Anger as minister fails to announce expected pay rise for NHS staff

Health unions have accused ministers of treating NHS staff “with contempt” after the government pulled an announcement about this year’s pay rise at the last minute without explanation.

The health minister Helen Whately was due to announce that staff in England would receive a 3% increase, three times higher than the 1% first planned, in a statement on Wednesday in the House of Commons.

But she did not mention health service pay at all in her “NHS update”, prompting frustration, anger and strongly worded criticism from Labour and NHS staff groups.

Whately did not explain the omission and, when challenged by the shadow health minister, Dr Rosena Allin-Khan, said the size and detail of the award had not been finalised. Allin-Khan said the failure to announce the pay deal was “an insult of the highest order”.

Pat Cullen, the acting chief executive of the Royal College of Nursing, 말했다: “This treatment of our NHS workers is shameful. Ministers are holding them in contempt and we have no choice but to condemn this behaviour.

“With tens of thousands of nursing vacancies and thousands more considering their future in the profession, the government is sending the worst possible signal with this political game playing.”

Staff organisations and NHS bodies, which had been told this morning by the Department of Health and Social Care (DHSC) that Whately would put forward the deal in her speech, were surprised by her failure to give any detail.

Allin-Khan said in the Commons: “Once again we find this government has had to row back on a shoddy, ill-thought-through position with their 1% pay rise – a real-terms pay cut, rejected by the independent pay body.

“So what did the government do? Nothing. Less than an hour ago there were competing briefings on what the deal was going to be but it turned out to be nothing. Our NHS staff deserve better than this.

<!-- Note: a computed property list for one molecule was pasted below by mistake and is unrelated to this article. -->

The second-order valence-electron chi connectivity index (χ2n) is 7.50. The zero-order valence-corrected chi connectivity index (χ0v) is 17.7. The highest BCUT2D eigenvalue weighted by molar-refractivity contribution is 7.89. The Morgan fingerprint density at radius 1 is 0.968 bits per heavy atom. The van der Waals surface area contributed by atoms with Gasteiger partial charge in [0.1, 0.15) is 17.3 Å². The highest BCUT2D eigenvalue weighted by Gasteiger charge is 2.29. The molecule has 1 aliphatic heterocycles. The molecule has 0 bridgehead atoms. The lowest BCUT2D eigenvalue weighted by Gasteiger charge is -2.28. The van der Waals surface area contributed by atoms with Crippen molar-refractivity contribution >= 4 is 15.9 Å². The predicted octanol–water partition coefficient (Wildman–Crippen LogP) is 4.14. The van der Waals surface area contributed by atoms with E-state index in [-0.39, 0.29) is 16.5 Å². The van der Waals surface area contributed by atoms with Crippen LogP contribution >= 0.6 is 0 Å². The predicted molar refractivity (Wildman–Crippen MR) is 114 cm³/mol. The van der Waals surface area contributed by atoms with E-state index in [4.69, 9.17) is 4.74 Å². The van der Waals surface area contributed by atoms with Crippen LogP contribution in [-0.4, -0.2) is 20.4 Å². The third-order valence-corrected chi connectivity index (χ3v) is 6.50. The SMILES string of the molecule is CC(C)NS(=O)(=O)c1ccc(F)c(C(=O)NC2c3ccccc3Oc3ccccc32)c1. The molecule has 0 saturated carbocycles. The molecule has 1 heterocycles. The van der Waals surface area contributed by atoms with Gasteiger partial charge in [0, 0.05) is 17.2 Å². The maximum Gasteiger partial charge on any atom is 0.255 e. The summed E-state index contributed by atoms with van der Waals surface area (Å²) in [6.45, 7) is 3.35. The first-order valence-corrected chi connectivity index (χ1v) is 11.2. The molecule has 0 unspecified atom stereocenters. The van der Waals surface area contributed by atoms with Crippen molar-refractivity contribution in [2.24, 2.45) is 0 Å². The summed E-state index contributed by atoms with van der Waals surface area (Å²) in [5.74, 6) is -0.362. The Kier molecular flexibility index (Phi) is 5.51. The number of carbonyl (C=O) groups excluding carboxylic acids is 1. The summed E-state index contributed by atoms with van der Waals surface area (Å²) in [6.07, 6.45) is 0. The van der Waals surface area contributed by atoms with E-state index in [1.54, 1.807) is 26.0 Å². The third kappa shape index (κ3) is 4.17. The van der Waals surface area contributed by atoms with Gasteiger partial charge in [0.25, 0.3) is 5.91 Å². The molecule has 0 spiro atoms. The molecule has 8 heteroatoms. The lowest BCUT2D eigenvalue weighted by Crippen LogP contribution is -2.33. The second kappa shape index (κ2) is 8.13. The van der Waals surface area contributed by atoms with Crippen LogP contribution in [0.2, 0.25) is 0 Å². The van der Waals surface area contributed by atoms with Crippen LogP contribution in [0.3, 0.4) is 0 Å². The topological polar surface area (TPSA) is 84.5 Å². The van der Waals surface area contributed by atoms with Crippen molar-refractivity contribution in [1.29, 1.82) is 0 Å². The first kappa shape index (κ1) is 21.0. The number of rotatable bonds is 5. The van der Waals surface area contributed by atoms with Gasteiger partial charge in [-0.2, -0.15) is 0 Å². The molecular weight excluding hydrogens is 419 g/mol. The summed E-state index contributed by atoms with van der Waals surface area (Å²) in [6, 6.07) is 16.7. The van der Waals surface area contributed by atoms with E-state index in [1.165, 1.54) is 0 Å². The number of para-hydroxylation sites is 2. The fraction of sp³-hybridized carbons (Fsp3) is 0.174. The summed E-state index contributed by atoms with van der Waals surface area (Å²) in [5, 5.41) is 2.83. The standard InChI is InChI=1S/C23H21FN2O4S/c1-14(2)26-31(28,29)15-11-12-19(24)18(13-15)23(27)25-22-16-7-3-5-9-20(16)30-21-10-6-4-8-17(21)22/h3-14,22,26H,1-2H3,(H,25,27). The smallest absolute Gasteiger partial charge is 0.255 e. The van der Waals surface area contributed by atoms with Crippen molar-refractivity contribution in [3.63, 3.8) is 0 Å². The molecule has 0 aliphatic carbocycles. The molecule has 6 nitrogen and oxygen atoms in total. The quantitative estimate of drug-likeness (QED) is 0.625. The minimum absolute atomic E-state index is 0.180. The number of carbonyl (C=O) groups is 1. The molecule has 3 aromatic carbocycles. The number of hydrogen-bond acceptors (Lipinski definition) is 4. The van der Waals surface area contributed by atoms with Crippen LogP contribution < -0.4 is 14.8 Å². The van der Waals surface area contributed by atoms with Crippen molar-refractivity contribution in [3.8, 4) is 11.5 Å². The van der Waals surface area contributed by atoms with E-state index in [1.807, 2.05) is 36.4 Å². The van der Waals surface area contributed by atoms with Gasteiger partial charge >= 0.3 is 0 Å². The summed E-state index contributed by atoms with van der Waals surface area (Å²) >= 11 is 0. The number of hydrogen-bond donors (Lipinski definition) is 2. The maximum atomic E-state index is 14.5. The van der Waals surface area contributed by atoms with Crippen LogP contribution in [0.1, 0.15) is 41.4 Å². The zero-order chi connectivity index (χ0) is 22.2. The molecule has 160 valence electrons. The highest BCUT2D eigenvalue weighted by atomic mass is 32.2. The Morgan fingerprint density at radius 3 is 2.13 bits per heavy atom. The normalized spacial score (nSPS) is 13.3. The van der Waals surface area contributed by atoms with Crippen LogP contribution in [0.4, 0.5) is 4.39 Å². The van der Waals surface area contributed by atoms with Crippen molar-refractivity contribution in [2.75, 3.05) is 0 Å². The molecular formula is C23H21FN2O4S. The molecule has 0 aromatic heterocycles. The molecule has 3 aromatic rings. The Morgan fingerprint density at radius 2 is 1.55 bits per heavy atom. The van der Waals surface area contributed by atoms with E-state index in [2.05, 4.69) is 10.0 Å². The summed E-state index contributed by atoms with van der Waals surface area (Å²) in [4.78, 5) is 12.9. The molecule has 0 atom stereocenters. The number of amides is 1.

“They’ve worked incredibly hard throughout this pandemic, the personal sacrifice is astounding, their hard work never stops and that is not without consequences.”

The delay in announcing the award means 1.2 million NHS personnel will have to wait even longer to discover the size of their pay rise for the year that began on 1 4 월.

With the Commons rising on Thursday for the summer recess, it means the government has one last opportunity to announce the deal to MPs before September.

Rachel Harrison, a national officer with the GMB union, 말했다: “This is completely outrageous – virtually the last day of parliament and the government has insulted hardworking NHS workers once again by staying silent.

“NHS workers who tuned in to watch the minister today will be rightly disgusted by this lack of respect. NHS staff have put themselves in harm’s way throughout the pandemic and as a health union we cannot accept MPs swanning off on holiday leaving health workers in limbo.”

There is speculation the government’s plan to make only 1.5% of the proposed 3% award a permanent increase to baseline salaries, with the other 1.5% being a one-off bonus – which the Guardian disclosed on Tuesday – was a key factor in the announcement being pulled.

Following that, some health unions told the DHSC privately that they would publicly reject such a deal, given that staff pensions would be affected and members would regard the 3% headline figure as spin.

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